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Hacks for making time-effective and lower stress decisions

Decisions are a fundamental currency of human life. Let me give you some examples.

Feel exhausted at the end of the work day?

You probably made too many decisions. In fact, our brains have limited computational power and there is a finite reserve of decisions we can make in any given day. In fact, big decisions can use just as much brain power as small ones (here’s a good guide to that phenomenon).

That old debate about gender equity? It might seem like it is about wages, actually it is about equal rights to make decisions. In our society, the more money you make, the more right you have to make decisions.

A senior colleague is offering you an “opportunity” (AKA asking you do to something for them)? They are delegating decisions, either because they don’t know how, or they don’t have the time to make the decisions themselves.

“Opportunities” like organising a symposium are packed full of decisions, like what food to order, who to invite….

Struggling to find motivation to finish writing a paper or report?

That is because writing is packed full of decisions, like what words to use and where to put them. It is a major brain drain to make all these decisions, so we are inclined to put them off.

Feeling stressed about the end of your PhD approaching?

At least part of the stress is knowing that you will have some major life changes coming up, that will require lots of decisions. Like where to live, where to work and so on.

I am actually in the process of making a major life decision myself - we are looking to buy our first house.

So here are some hacks I have developed over the years that help to reduce stress and make decisions more time effective.

1. Self-awareness

You can’t realise you’re stressed about decisions until you realise you’re stressed. You also need self-awareness to know what decisions are stressing you.

The best way to get self awareness is to practice mindfullness and/or mediation. Seriously. Many professional sports people consider mediation a critical part of their training.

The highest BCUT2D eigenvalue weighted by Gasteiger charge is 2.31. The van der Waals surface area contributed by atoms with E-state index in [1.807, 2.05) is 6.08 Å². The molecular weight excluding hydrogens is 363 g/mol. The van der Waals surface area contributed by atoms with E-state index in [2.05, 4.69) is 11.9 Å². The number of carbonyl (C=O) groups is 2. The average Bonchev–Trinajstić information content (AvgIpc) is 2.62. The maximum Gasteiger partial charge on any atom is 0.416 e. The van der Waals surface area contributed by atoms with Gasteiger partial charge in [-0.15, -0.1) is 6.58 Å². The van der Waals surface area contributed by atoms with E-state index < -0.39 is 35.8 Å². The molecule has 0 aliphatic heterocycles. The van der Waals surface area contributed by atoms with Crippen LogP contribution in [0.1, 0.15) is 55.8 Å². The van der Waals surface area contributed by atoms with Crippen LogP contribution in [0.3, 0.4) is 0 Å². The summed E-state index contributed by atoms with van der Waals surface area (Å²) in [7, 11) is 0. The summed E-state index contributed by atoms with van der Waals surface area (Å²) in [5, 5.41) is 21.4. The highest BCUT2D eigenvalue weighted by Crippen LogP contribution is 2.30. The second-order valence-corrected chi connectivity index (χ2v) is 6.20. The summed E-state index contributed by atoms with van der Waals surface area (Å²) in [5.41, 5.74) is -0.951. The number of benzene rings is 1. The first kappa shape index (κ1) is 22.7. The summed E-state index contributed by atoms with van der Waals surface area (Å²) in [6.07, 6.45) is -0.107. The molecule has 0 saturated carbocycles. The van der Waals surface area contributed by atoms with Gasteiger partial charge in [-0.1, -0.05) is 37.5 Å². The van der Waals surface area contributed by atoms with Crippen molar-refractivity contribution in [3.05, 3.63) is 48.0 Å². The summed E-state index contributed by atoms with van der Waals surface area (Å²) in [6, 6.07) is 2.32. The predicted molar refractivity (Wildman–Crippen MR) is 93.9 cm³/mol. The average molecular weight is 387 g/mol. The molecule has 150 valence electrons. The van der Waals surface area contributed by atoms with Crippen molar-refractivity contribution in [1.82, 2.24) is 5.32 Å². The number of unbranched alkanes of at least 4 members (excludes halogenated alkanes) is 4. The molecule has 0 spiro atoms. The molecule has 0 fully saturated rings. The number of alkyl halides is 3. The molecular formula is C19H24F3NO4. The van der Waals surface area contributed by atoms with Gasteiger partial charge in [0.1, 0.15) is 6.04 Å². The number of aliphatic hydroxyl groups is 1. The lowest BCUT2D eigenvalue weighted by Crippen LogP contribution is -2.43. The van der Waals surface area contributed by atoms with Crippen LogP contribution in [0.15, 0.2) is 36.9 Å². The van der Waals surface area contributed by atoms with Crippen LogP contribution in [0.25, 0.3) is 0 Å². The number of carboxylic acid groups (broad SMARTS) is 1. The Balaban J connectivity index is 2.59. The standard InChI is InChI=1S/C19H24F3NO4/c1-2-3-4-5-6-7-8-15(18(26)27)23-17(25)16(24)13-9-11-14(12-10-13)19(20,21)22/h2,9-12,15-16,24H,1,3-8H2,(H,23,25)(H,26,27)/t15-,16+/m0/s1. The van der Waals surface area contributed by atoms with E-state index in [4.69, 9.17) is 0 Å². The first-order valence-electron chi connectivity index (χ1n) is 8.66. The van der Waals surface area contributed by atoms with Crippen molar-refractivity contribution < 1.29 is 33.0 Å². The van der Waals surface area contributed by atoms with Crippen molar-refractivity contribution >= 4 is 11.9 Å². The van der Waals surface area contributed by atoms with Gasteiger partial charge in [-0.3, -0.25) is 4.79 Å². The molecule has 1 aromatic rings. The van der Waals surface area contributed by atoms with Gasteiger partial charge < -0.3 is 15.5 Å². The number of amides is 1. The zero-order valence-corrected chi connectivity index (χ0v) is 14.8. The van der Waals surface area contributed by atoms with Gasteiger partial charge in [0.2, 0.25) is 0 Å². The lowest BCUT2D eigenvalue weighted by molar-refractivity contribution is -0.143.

So why not other types of professionals?

An easy way to be more mindful is to acknowledge to yourself how you are feeling. Actually say the words, “I am feeling stressed out by…” (or at least actively thinking them). Do that for a few minutes and you might learn alot about what decisions matter to you right now.

Most large institutions will also offer a free and anonymous counciling service for staff. These are useful in my experience because the counciller will help you develop tools for being more self aware.

2. Chunking

Big decisions, like deciding where to buy or rent a house, or what job to go for are hard because they are actually composed of many small decisions.

So break them up into chunks. For instance, decide what suburb you want to be in first. Then what size house and so on.

3. Adaptive chunking

Often decisions are hard because the outcomes are uncertain.

For instance, you are not sure where to start addressing a critique on your work (like reviews on a paper) because you are not sure of the best way to make ammends with the critic.

So break the problem into smaller parts, address the first part and then test it. Do this iteratively until you reach an adequate solution.

For instance, if a reviewer didn’t like the method you used, perhaps it was because you explained it poorly. So edit the explanation and show your edits to someone else. If it works for them, you might have solved the problem. If it doesn’t work, maybe its time to try and change the method.

Self awareness is very helpful here too. You might not realise that the uncertainty of a decision is stressing you out until you conciously analyse your feelings on the topic.

4. Learn more

Another obvious way to deal with uncertainty in the outcome of decisions is to do more research!

For instance, we want to buy a house, but don’t want to get ripped off. So we need to research what people are paying. Simple.

5. Copy someone else

Often other people are making the same decisions as you, often with better knowledge. Perhaps they are more experienced, or have had more time to learn about the decision.

So find those people and copy them.

In doing so though, we haven’t avoided a decision, we have just changed the question from ‘what to do?’, into ‘who to copy?’